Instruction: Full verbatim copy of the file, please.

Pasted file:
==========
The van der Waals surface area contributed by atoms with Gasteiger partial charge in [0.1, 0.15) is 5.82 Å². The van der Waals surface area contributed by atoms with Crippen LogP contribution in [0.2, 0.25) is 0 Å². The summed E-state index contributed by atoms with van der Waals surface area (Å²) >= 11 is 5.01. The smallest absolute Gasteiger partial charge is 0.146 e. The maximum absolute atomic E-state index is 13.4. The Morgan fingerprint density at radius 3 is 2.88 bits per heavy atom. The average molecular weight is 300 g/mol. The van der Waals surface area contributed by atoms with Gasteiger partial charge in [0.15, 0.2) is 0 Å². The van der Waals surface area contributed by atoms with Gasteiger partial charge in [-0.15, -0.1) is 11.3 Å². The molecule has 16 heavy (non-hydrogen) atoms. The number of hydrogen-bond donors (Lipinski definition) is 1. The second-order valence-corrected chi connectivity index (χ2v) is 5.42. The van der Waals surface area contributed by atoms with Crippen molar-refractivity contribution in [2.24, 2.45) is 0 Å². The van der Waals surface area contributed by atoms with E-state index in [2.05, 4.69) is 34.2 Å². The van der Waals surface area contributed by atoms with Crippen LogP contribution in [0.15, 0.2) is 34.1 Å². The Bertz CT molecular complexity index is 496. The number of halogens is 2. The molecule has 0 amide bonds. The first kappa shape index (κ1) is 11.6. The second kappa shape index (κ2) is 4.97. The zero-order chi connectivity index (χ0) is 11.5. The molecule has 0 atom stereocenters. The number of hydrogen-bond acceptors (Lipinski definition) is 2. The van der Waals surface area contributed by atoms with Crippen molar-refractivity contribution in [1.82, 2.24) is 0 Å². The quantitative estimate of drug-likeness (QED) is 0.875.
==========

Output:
The van der Waals surface area contributed by atoms with Gasteiger partial charge in [0.1, 0.15) is 5.82 Å². The van der Waals surface area contributed by atoms with Crippen LogP contribution in [0.2, 0.25) is 0 Å². The summed E-state index contributed by atoms with van der Waals surface area (Å²) >= 11 is 5.01. The smallest absolute Gasteiger partial charge is 0.146 e. The maximum absolute atomic E-state index is 13.4. The Morgan fingerprint density at radius 3 is 2.88 bits per heavy atom. The average molecular weight is 300 g/mol. The van der Waals surface area contributed by atoms with Gasteiger partial charge in [0.15, 0.2) is 0 Å². The van der Waals surface area contributed by atoms with Gasteiger partial charge in [-0.15, -0.1) is 11.3 Å². The molecule has 16 heavy (non-hydrogen) atoms. The number of hydrogen-bond donors (Lipinski definition) is 1. The second-order valence-corrected chi connectivity index (χ2v) is 5.42. The van der Waals surface area contributed by atoms with Crippen molar-refractivity contribution in [2.24, 2.45) is 0 Å². The van der Waals surface area contributed by atoms with E-state index in [2.05, 4.69) is 34.2 Å². The van der Waals surface area contributed by atoms with Crippen LogP contribution in [0.15, 0.2) is 34.1 Å². The Bertz CT molecular complexity index is 496. The number of halogens is 2. The molecule has 0 amide bonds. The first kappa shape index (κ1) is 11.6. The second kappa shape index (κ2) is 4.97. The zero-order chi connectivity index (χ0) is 11.5. The molecule has 0 atom stereocenters. The number of hydrogen-bond acceptors (Lipinski definition) is 2. The van der Waals surface area contributed by atoms with Crippen molar-refractivity contribution in [1.82, 2.24) is 0 Å². The quantitative estimate of drug-likeness (QED) is 0.875.